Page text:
By Kristen Rogers | CNN
Editor’s note: There are few no-risk activities during the Covid-19 pandemic, but there are ways to mitigate risks. Fully vaccinated people are, of course, at much lower risk of contracting and spreading coronavirus than people who haven’t been vaccinated. CNN Medical Analyst Dr. Leana Wen advises approaching your activity decisions with that in mind.
At this point of the pandemic, the idea of visiting extended family again may be a bright spot after a dark year.
Some people have been vaccinated against coronavirus, but the risks associated with spending time around others outside of your household haven’t been fully eradicated.
“The tough part is that right now, I think that we all still need to be vigilant in everything we do, whether we’re vaccinated or not,” said Dr. Ada Stewart, a family physician with Cooperative Health in Columbia, South Carolina, and the president of the American Academy of Family Physicians.
“It does make a difference if you’re vaccinated, especially if you have family members that are vaccinated and then you all can gather in a different way,” Stewart said. “So, there is a slight difference, but everyone still needs to follow the public health measures recommended from the (US Centers for Disease Control and Prevention).”
What to do if you’re vaccinated
Fully vaccinated people can “visit with other fully vaccinated people indoors without wearing masks or physical distancing,” the CDC has said. They can also “visit with unvaccinated people from a single household who are at low risk for severe COVID-19 disease indoors without wearing masks or physical distancing.”
But there are exceptions. If, for example, you’re fully vaccinated and visiting people who are unvaccinated and at high risk for severe disease or death from coronavirus, you should wear a mask and practice physical distancing.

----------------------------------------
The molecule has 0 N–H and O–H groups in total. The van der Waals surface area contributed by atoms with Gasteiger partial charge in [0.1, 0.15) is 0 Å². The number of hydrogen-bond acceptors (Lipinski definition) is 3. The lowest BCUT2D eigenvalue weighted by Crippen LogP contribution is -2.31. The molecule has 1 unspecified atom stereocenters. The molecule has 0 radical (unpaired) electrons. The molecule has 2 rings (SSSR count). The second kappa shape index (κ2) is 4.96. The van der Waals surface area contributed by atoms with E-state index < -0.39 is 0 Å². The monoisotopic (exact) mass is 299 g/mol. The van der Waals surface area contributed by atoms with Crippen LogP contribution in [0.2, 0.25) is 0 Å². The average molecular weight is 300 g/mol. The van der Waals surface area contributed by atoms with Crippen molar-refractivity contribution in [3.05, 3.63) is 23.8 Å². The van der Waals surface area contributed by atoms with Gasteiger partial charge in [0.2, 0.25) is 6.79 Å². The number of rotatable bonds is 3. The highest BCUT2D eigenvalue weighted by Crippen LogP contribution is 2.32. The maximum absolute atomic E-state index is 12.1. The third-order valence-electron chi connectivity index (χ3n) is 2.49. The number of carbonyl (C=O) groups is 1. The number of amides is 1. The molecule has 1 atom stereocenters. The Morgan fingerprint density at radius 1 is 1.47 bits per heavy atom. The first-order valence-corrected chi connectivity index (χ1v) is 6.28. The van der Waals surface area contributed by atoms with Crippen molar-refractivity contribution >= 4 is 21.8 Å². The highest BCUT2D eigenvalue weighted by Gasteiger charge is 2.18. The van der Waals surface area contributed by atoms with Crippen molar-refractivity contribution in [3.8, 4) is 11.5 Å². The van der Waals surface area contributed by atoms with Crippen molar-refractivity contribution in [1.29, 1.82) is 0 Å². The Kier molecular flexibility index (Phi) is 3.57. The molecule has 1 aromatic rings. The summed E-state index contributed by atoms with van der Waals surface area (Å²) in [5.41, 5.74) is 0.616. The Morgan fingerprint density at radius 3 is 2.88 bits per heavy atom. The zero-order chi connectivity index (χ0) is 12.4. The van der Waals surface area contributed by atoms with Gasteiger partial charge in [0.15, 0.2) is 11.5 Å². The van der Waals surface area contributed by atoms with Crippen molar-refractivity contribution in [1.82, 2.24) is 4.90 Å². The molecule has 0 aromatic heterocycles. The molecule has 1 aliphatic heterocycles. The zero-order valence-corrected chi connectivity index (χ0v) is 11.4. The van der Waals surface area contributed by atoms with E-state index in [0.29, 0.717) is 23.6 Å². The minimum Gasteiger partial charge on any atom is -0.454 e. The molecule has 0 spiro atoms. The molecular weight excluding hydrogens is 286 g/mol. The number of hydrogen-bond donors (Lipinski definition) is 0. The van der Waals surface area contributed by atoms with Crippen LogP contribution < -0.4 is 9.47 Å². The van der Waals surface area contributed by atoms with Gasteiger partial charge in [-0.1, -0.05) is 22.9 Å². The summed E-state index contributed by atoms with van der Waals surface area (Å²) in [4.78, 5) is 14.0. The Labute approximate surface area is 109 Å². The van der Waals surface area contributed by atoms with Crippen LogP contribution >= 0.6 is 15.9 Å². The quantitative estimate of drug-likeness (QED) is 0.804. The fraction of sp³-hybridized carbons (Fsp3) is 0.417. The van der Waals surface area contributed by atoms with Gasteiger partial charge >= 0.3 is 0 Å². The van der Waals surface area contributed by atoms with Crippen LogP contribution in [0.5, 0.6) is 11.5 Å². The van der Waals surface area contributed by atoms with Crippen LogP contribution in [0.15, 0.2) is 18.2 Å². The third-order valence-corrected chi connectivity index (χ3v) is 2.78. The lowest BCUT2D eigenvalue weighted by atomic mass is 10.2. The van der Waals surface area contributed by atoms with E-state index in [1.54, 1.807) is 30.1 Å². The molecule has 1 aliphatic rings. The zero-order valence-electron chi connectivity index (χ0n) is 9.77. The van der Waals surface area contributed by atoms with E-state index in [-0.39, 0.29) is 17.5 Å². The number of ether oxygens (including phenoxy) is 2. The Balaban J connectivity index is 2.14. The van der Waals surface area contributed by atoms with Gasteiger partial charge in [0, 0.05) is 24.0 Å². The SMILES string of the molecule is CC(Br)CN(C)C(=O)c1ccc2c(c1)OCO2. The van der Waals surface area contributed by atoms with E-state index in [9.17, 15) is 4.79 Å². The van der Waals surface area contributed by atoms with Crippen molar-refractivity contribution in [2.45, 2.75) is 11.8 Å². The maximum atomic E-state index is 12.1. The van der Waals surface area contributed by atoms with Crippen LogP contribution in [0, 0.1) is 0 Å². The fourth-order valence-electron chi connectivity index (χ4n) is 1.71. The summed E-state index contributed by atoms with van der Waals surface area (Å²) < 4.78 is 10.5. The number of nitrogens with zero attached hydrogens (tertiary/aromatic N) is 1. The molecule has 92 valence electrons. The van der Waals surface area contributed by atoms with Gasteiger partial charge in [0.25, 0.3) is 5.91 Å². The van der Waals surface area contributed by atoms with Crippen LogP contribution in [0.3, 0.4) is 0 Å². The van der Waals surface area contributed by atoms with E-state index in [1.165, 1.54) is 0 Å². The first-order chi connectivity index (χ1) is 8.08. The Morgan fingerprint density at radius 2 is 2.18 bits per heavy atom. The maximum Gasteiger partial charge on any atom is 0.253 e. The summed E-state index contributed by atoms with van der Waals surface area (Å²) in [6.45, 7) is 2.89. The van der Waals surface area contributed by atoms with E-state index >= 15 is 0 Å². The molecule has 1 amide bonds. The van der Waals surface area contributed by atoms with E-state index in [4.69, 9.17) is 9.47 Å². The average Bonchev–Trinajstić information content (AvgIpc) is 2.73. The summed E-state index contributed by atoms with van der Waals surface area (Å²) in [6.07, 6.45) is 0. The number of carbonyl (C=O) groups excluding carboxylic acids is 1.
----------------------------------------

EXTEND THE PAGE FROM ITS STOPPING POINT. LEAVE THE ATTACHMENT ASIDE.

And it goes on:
Also, avoid attending medium- or large-size gatherings where you might not know the vaccination status of every person. If you’re vaccinated but have unvaccinated children, know that “we just have to be careful when we’re around them,” Stewart said. “Wash our hands, wash their hands, wear the masks.”
Create ways to help your children remember how to be safe, such as setting up chairs as “physical reminders that going beyond this is more than 6 feet,” said Regina Davis Moss, the associate executive director of health policy and practice at the American Public Health Association.
Tips for unvaccinated adults, grandparents and children
For unvaccinated people who want to visit unvaccinated extended family, virtual gatherings are still best. However, if you’re unvaccinated and choose to visit unvaccinated family, everyone should be outdoors, wearing masks and staying at least 6 feet away from one another.
Whether you’re indoors or outdoors, you’re more likely to contract or spread coronavirus when you are in close contact with people for a total of 15 minutes or more over a 24-hour period, the CDC has said. Therefore, consider the amount of time you’re spending together and the types of activities you do as well, said Krystal Pollitt, an assistant professor of epidemiology at the Yale School of Public Health and an assistant professor in chemical and environmental engineering at the Yale School of Engineering & Applied Science. In addition to coronavirus spreading by respiratory droplets, coronavirus can transmit through air as well.
“Maybe avoiding a meal inside, but still doing that outdoors,” Pollitt suggested. This applies to vaccinated people visiting unvaccinated people — who are at higher risk of serious illness or death from coronavirus — and to unvaccinated people in general.
Fully vaccinated grandparents can visit one household of unvaccinated children and grandchildren at a time, indoors and unmasked, if none of them are at high risk of severe disease.
Grandparents who want to see unvaccinated grandchildren from different households “should see the grandchildren separately or do it all outdoors” to mitigate risk, said CNN Medical Analyst Dr. Leana Wen, an emergency physician and visiting professor of health policy and management at the George Washington University Milken Institute School of Public Health. “They should not be mixing them indoors.”
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